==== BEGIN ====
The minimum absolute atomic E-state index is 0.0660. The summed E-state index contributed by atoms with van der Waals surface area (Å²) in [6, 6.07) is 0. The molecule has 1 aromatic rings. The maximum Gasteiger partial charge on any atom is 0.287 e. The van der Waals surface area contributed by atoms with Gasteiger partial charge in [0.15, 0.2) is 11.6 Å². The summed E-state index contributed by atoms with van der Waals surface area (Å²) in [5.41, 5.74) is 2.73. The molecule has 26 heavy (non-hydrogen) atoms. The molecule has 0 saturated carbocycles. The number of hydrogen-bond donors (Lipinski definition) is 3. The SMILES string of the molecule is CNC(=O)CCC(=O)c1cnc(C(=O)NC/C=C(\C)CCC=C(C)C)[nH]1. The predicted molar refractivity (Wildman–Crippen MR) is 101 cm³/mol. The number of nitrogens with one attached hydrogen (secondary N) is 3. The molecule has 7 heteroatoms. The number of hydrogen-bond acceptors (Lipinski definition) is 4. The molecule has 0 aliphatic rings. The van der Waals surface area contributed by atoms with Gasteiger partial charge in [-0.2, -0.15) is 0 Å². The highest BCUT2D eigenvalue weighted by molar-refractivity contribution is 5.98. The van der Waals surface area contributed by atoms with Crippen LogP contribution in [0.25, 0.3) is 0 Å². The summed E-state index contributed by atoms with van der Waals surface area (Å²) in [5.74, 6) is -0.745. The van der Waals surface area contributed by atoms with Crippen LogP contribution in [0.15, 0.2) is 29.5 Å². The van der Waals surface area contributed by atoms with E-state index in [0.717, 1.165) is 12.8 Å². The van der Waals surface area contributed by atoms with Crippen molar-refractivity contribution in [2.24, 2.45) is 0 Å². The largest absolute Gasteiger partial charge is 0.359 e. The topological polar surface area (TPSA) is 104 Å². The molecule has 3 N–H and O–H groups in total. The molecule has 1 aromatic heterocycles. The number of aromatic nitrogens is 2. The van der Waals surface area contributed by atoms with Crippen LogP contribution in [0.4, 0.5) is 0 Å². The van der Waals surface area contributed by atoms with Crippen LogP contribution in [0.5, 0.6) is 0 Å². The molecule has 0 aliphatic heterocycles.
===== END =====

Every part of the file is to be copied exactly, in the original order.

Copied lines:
The minimum absolute atomic E-state index is 0.0660. The summed E-state index contributed by atoms with van der Waals surface area (Å²) in [6, 6.07) is 0. The molecule has 1 aromatic rings. The maximum Gasteiger partial charge on any atom is 0.287 e. The van der Waals surface area contributed by atoms with Gasteiger partial charge in [0.15, 0.2) is 11.6 Å². The summed E-state index contributed by atoms with van der Waals surface area (Å²) in [5.41, 5.74) is 2.73. The molecule has 26 heavy (non-hydrogen) atoms. The molecule has 0 saturated carbocycles. The number of hydrogen-bond donors (Lipinski definition) is 3. The SMILES string of the molecule is CNC(=O)CCC(=O)c1cnc(C(=O)NC/C=C(\C)CCC=C(C)C)[nH]1. The predicted molar refractivity (Wildman–Crippen MR) is 101 cm³/mol. The number of nitrogens with one attached hydrogen (secondary N) is 3. The molecule has 7 heteroatoms. The number of hydrogen-bond acceptors (Lipinski definition) is 4. The molecule has 0 aliphatic rings. The van der Waals surface area contributed by atoms with Gasteiger partial charge in [-0.2, -0.15) is 0 Å². The highest BCUT2D eigenvalue weighted by molar-refractivity contribution is 5.98. The van der Waals surface area contributed by atoms with Crippen LogP contribution in [0.25, 0.3) is 0 Å². The summed E-state index contributed by atoms with van der Waals surface area (Å²) in [5.74, 6) is -0.745. The van der Waals surface area contributed by atoms with Crippen LogP contribution in [0.15, 0.2) is 29.5 Å². The van der Waals surface area contributed by atoms with E-state index in [0.717, 1.165) is 12.8 Å². The van der Waals surface area contributed by atoms with Crippen molar-refractivity contribution in [2.24, 2.45) is 0 Å². The largest absolute Gasteiger partial charge is 0.359 e. The topological polar surface area (TPSA) is 104 Å². The molecule has 3 N–H and O–H groups in total. The molecule has 1 aromatic heterocycles. The number of aromatic nitrogens is 2. The van der Waals surface area contributed by atoms with Crippen LogP contribution in [0.4, 0.5) is 0 Å². The van der Waals surface area contributed by atoms with Crippen LogP contribution in [0.5, 0.6) is 0 Å². The molecule has 0 aliphatic heterocycles.